(Image courtesy of Prawny at FreeDigitalPhotos.net)
As providence would have it, I awoke today with the plans to write this specific post today and, upon reading the front page of our local newspaper, found that things are, indeed, as bad as I have been saying for quite some time now. According to this report, our local school district reported nearly 3,000 incidents of violence just last year alone. Of these 3,000 incidents, the police were involved 500 times and students were arrested almost 300 times. Again, this occurred in one school year.
Lest you believe these incidents are few and far between, this is not the case. Whereas teachers of yesteryear had to worry about “serious” infractions such as gum chewing, talking in class, and speaking out of turn, today’s teachers are faced with the threat of assaults against them and their other students, sexual assaults (unfortunately, we have had several of these in our district- some including the assaults of elementary students by other elementary students), weapons being brought to school, drugs, bomb threats, and far too many more to list. Suffice it to say, sending your children to school everyday is a risk.
In fact, the very first line in this article tells of a third-grader who became so angry at another student that he wrapped his hands around the child’s neck, as if to choke him. As sobering as this may seem, what was reported next was even more startling. This was the child’s 14th discipline report in 7 weeks. My question is, why was he still even allowed in the school?
This story is not surprising to me. Several years ago when my children were still attending public school in this district, my daughter, who was in 2nd grade at the time, would come home everyday telling me tales about a boy in her class who would hit the teacher and rip her jewelry off of her, run around the classroom dumping out all of the bins of books, and would cause the entire school to be put on lockdown over and over again. My daughter, a good student who absolutely adored her teacher, would come home worried sick everyday and, frankly, afraid, because all she would ever hear was the teacher screaming at this boy day after day. There was no learning happening. It was quite impossible. Yet, the school did nothing about this situation.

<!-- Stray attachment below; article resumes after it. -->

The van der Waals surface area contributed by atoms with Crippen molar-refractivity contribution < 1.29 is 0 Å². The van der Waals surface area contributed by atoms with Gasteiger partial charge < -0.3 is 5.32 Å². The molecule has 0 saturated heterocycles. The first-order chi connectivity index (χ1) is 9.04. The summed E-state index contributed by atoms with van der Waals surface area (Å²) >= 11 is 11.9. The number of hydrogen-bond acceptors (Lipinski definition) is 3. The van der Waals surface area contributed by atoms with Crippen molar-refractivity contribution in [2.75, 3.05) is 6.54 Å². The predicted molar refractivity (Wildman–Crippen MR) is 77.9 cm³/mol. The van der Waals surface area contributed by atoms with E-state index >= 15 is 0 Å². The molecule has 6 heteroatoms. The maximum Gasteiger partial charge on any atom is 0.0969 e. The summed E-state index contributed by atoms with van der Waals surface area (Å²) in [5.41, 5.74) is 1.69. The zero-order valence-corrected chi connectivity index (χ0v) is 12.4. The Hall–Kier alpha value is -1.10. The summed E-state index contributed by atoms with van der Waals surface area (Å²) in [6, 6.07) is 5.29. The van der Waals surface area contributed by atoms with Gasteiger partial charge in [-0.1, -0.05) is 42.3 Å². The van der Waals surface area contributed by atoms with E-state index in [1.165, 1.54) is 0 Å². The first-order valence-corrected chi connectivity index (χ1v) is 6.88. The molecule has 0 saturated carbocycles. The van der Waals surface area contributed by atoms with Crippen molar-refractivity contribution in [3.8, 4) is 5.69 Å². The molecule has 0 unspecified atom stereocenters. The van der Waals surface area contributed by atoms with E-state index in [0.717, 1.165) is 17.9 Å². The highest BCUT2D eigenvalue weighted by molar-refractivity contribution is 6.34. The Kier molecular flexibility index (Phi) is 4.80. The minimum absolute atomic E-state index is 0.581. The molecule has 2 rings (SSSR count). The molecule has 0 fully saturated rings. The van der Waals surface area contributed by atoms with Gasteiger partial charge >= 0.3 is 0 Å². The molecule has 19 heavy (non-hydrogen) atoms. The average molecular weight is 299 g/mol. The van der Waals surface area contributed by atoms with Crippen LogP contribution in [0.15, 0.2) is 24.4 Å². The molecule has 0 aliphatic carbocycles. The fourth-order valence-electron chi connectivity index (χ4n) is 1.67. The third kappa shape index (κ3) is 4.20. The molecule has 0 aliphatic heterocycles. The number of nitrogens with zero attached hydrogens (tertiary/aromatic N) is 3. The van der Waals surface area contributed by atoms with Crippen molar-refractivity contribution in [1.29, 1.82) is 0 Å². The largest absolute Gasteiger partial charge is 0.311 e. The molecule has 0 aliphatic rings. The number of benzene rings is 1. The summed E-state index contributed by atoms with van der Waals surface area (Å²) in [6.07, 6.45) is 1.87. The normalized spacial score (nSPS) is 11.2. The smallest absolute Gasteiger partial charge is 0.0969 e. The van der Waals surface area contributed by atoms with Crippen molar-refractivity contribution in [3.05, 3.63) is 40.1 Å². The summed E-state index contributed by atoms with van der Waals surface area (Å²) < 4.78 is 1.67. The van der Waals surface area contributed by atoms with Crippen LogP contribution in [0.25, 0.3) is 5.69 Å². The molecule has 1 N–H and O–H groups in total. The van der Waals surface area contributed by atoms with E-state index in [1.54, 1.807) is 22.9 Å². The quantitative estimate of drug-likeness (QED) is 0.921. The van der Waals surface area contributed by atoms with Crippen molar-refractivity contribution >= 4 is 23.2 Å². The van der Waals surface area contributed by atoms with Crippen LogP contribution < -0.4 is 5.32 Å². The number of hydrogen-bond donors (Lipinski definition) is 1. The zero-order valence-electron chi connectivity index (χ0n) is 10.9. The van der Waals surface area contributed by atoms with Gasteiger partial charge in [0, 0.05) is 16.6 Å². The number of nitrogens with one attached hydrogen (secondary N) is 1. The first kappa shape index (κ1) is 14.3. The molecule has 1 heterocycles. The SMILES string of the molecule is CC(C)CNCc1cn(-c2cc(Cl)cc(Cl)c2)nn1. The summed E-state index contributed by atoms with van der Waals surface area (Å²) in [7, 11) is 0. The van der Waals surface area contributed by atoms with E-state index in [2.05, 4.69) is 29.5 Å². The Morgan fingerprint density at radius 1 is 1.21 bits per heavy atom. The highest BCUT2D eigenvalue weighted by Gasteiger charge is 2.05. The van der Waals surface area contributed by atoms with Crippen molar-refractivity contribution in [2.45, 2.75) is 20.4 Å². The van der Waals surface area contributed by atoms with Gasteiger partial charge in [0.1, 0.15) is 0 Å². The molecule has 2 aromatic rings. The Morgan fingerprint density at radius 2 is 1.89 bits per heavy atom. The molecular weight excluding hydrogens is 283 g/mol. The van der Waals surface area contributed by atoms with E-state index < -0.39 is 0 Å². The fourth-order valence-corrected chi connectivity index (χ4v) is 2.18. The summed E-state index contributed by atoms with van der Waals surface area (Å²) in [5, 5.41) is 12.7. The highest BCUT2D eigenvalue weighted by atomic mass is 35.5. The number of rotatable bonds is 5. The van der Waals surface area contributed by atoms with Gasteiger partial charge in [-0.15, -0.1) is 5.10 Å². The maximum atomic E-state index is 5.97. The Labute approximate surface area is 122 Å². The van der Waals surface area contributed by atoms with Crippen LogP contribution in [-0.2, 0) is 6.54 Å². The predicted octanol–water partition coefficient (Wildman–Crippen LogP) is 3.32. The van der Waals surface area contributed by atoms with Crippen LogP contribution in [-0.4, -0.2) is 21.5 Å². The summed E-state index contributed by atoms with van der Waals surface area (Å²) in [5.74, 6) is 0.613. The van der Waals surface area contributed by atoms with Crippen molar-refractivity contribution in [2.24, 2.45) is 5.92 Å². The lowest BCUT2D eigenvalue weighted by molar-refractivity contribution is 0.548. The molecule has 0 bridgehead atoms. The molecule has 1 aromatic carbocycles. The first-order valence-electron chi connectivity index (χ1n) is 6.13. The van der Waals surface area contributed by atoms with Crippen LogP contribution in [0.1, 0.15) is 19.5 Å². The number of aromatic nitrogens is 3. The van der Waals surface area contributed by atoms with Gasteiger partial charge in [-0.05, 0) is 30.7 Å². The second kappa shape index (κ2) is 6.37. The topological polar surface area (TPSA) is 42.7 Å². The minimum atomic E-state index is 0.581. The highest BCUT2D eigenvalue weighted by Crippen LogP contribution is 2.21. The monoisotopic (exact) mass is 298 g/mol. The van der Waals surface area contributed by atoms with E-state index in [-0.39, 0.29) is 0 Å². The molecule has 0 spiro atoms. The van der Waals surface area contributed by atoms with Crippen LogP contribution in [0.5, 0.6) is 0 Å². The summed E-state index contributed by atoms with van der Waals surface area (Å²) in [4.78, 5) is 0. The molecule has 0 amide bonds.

The final straw came when my daughter arrived home to tell me that this child had thrown a desk that day and hit her on the leg with it. That was it for me. I called the district and asked to speak to the superintendent. I was told that I had to go through the chain of command, starting with the teacher. Since I had spoken to the teacher several times about this because I was very sympathetic to her, I called the principal. I was given the explanation that they had to “follow certain protocols.”
What?! Protocols?? Why does it seem that the disruptive students are being catered to while all of the other children are being terrorized everyday? This should.not.happen.
Interestingly, about a week later my daughter informed me that she hadn’t seen this boy in a few days. I believe he was gone about a month, and when he came back, my daughter said he was a completely different child. I suspect it was my phone call that jump-started the disciplinary action to be taken, but why was that even necessary? It was quite obvious the child was violent and disruptive, yet the administration dragged their feet on doing anything about it.
And, again, unfortunately, this is not exclusive to our district. Read any newspaper at random, and you are likely to see at least one school incident reported several times a week.
What bothers me the most is that parents are aware of these situations, and yet they unhesitatingly send their kids off to school everyday without a second thought. Is the compulsory school mindset so ingrained in the minds of these people that they are failing to see the problem?
(Image courtesy of fantasista at FreeDigitalPhotos.net)
Homeschooling provides a safe alternative to these dangerous situations. Kids who are placed in stressful situations are less likely to learn anything when they have more important things on their minds- like making it through the school day unscathed. Additionally, the amount of time spent reprimanding these disruptive students is taking precious class time away from the children who actually do want to learn.
Parents of homeschoolers are often accused of sheltering their kids from the “real world.” If sheltering our kids means keeping them safe from harm, then okay. I’ll take that label because this is one parent who will not gamble with the well-being of my children by placing them in these precarious situations. That is one risk I will never be willing to take.
Join me next week when I address the issue of personalized learning in the homeschool environment. Thanks for reading!
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